What's Australia's favourite car?

Fact Checked
Updated 05/03/2024
What's Australia's favourite car?

Here’s what Australians are doing when it comes to putting rubber on the road in 2024.

Time to read : 5 Minutes

With almost one car per person in Australia (91.3% of households own at least one) and 7.7 million square kilometres to cover, Australians both adore and have come to rely on their cars. 

With all the ups and downs in the market, the rising price of fuel, and the current cost of living crisis, Australians are choosing carefully when it comes to new car purchases. 

Here’s what Australians are doing when it comes to putting rubber on the road in 2024:

Our key car stats:

According to the Australian Bureau of Statistics (ABS), there were a total of 21.2 million registered vehicles in Australia – almost one for every adult of driving age. This was up 2.3% over last year. As for car sales, January 2024 saw 89,782 cars drive off dealer floors, an increase of 5.8% over the same period last year.

Petrol-fuelled cars were far and away the highest sellers, making up 68.7% of all registered vehicles, with 28.3% being diesel, and 16.2% of all cars sold were electric vehicles (EVs). This number is on the rise, with 46,624 electric vehicles (EVs) sold in Australia by June 2023.

The average used car price in Australia in 2022 was $37,000. This is up by $10,000 from the record 2020 high. Despite this big hike due to inflation and supply chain issues, prices fell 2.1% in January 2023, the first drop since May 2020. Prices are expected to ease further (by at least 10%) during 2024.

Just over half (52.7%) of Australians drove their cars to work, making your vehicles the most popular choice of transport (note: this doesn’t include scooters or motorbikes.) The average age of a car in Australia is 9.9 years.

You can delve into more comprehensive stats at this automotive statistics page.

Australia’s highest selling cars:

According to the FCAI, 2023 saw the delivery of 1,216,780 cars. The previous record high sales figure of 1,189,116 was reached in 2017.

Toyota was the highest selling brand, cornering a whopping 17.7% of the car market in Australia. The top selling vehicle was the Ford Ranger with 63,356 sales.

The top selling consumer-focused vehicle segment was the Sports Utility Vehicle (SUV) and light commercial vehicle, comprising 78.4% of all car sales.

As of January 2024, Toyota was still the number one selling brand with 17,903 sales, followed by Mazda with 8,165, and Ford with 6,624. The top selling EV model during 2023 was the Tesla Model Y, selling 14,002 units.

The cost of car ownership:

Cars are often a “money pit,” especially as they get older and less fuel-efficient.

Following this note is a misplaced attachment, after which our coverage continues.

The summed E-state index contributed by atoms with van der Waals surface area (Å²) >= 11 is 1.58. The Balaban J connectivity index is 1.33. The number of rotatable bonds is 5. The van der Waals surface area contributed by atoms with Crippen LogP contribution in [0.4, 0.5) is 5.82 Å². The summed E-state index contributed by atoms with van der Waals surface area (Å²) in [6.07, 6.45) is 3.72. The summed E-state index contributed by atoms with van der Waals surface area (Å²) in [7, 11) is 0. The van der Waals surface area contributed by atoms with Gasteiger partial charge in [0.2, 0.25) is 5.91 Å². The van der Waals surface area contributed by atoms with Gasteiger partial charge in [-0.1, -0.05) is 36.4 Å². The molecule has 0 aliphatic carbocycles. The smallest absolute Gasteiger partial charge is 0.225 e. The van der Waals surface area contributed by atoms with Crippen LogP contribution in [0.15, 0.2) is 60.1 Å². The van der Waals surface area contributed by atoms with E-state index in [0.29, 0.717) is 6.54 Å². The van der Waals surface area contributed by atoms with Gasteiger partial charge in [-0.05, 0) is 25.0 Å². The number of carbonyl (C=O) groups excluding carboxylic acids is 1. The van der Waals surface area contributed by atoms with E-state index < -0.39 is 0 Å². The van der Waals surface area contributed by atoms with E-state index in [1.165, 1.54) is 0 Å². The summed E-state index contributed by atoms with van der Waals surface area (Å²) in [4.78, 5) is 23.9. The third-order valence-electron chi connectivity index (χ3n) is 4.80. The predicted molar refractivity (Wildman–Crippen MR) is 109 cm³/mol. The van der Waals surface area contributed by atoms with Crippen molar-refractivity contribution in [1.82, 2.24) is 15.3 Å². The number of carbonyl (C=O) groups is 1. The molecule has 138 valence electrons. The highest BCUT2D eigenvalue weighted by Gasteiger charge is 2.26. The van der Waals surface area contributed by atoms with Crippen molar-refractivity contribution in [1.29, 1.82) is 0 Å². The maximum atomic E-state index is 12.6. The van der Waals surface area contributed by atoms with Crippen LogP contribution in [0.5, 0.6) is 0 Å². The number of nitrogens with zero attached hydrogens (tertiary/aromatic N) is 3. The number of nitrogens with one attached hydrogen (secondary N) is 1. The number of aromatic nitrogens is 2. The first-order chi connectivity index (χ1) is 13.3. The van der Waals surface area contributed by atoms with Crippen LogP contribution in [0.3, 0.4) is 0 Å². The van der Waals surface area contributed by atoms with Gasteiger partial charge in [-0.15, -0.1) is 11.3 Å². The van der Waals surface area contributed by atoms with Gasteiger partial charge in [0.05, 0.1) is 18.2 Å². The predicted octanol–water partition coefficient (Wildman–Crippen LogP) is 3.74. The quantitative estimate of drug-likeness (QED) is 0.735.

According to the Australian Automobile Association (AAA) transport affordability tracker, we spend approximately 16.3% of weekly income (around $431.96) in transportation costs.

The average fuel cost in capital cities is $100.29 per week, with regional centres standing at $103.46 per week.

Registration as a national average of capital cities and regional centres (note that this varies from state to state) comes to $1,608.50 per year.

Car loan payments in capital cities and regional centres are about the same, averaging $188.87 and $188.84 per week respectively.

Insurance costs $2,219 for capital city drivers on average, with regional centre premiums coming in at an average of $1,821 per year.

Servicing a car in a capital city could cost an average $1,796 per year, with regional counterparts being slightly better off at $1,693.

As an average, EVs are 82% cheaper to charge than petrol cars are to fuel - for the same distance covered. 

Car running costs:

If you want to keep costs down, your best bet is owning a small car. According to the RACV, the average cost of running a light/sub-compact car is $10,285 per year (including fuel, car repayments, rego, servicing, and other associated costs.)

Small cars and small SUVs, one of the more popular sales segments, are also a good choice for lowering running costs. Small cars cost about $12,763 to run per year, with smaller SUVs coming in slightly cheaper at $12,258 per year. 

If you’re looking to go off road, you will have to pay for this privilege, with running costs tipping the scales at $24,580. Large SUVs are almost $5,000 cheaper to run, with a cost of $19,445 per year. This may be due to the number of them that are diesel-powered. 

EVs are at the middle of the pack ($18,495) due mostly to the higher associated car loan repayments. The fuel costs for EVs are significantly cheaper. A direct comparison between a similar 2WD small SUV EV using $84.63 in electricity, compared with an equivalent petrol-powered vehicle using $148.57 in petrol per month. With all that said, you may have to wait six to nine months to get behind the wheel of an EV. Most petrol-fuelled vehicles are more readily available in dealer showrooms and you can drive away immediately.

Another hidden cost of ownership is road injuries and fatalities. Nearly two-thirds of Australian licenced drivers over the age of 18 have been involved at least one car accident. 

According to the Australian Road Deaths Database, Australia recorded 1,266 road deaths for the last 12 months to December 2023. 

The bottom line:

Have you noticed your car ownership costing more? Have you considered switching to electric to offset rising fuel costs? With inflation sticking around during 2024 and fuel prices hovering around record highs, it may be worth a look. 

As we said in the beginning, Aussies love and need their cars. This won’t be changing any time soon.